He also said there is a serious concern  that “testing fatigue” will develop among some students who are going to have to take the ACT, the PARCC and Advanced Placement tests right in a row next spring. His memo says in part:

Students taking both PARCC mathematics and reading language arts tests will spend more time taking PARCC tests than aspiring lawyers will spend sitting for the Bar Exam with no payoff. This is true in elementary, middle school and high school.

Watch the video. It’s not long.

ETHS D202 PARCC Assessment Discussion from Tim Furman on Vimeo.

And here’s his Nov. 3 memo:


To: Dr. Eric Witherspoon, District 202 Superintendent

Dr. Paul Goren, District 65 Superintendent

From: Pete Bavis, Assistant Superintendent for Curriculum and Instruction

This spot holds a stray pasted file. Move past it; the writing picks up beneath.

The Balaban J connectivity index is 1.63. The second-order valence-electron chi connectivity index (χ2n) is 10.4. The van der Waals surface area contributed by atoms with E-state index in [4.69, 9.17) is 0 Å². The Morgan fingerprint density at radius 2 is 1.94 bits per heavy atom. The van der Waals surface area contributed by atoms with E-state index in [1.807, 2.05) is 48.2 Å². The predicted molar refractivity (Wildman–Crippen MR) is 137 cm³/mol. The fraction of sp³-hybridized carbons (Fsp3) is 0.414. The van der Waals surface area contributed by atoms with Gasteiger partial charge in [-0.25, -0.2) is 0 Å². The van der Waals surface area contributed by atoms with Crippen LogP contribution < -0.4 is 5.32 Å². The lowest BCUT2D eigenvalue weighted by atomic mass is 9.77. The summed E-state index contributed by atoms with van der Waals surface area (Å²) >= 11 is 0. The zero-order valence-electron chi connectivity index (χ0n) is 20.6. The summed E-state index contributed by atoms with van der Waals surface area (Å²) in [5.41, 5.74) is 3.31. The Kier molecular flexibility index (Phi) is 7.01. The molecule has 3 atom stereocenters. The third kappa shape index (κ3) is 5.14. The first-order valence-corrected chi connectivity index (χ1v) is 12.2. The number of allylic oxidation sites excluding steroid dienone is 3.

Date: November 3, 2014

RE: PARCC Implementation Concerns

There are several educational and logistical concerns regarding PARCC implementation. The purpose of this memo is to enumerate those concerns. Administrators will be available to discuss these concerns with the school boards at the joint board meeting.

Students taking both PARCC mathematics and reading language arts tests will spend more time taking PARCC tests than aspiring lawyers will spend sitting for the Bar Exam with no payoff. This is true in elementary, middle school and high school.